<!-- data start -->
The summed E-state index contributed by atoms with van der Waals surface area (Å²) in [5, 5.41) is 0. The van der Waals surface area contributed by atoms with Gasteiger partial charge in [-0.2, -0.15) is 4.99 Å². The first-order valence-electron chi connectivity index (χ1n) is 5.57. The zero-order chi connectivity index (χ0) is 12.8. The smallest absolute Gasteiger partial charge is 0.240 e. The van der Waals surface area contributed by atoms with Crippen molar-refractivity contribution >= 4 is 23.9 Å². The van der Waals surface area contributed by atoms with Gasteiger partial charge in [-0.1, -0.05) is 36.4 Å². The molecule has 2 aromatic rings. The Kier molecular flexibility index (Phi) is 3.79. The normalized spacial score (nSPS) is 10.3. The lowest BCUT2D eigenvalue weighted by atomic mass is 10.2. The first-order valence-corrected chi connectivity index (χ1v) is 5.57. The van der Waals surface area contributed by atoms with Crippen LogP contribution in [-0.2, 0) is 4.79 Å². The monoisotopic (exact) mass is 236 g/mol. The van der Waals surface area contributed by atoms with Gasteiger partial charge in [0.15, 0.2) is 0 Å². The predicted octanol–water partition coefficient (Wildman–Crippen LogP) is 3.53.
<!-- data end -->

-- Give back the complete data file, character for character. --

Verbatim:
The summed E-state index contributed by atoms with van der Waals surface area (Å²) in [5, 5.41) is 0. The van der Waals surface area contributed by atoms with Gasteiger partial charge in [-0.2, -0.15) is 4.99 Å². The first-order valence-electron chi connectivity index (χ1n) is 5.57. The zero-order chi connectivity index (χ0) is 12.8. The smallest absolute Gasteiger partial charge is 0.240 e. The van der Waals surface area contributed by atoms with Crippen molar-refractivity contribution >= 4 is 23.9 Å². The van der Waals surface area contributed by atoms with Gasteiger partial charge in [-0.1, -0.05) is 36.4 Å². The molecule has 2 aromatic rings. The Kier molecular flexibility index (Phi) is 3.79. The normalized spacial score (nSPS) is 10.3. The lowest BCUT2D eigenvalue weighted by atomic mass is 10.2. The first-order valence-corrected chi connectivity index (χ1v) is 5.57. The van der Waals surface area contributed by atoms with Crippen LogP contribution in [-0.2, 0) is 4.79 Å². The monoisotopic (exact) mass is 236 g/mol. The van der Waals surface area contributed by atoms with Gasteiger partial charge in [0.15, 0.2) is 0 Å². The predicted octanol–water partition coefficient (Wildman–Crippen LogP) is 3.53.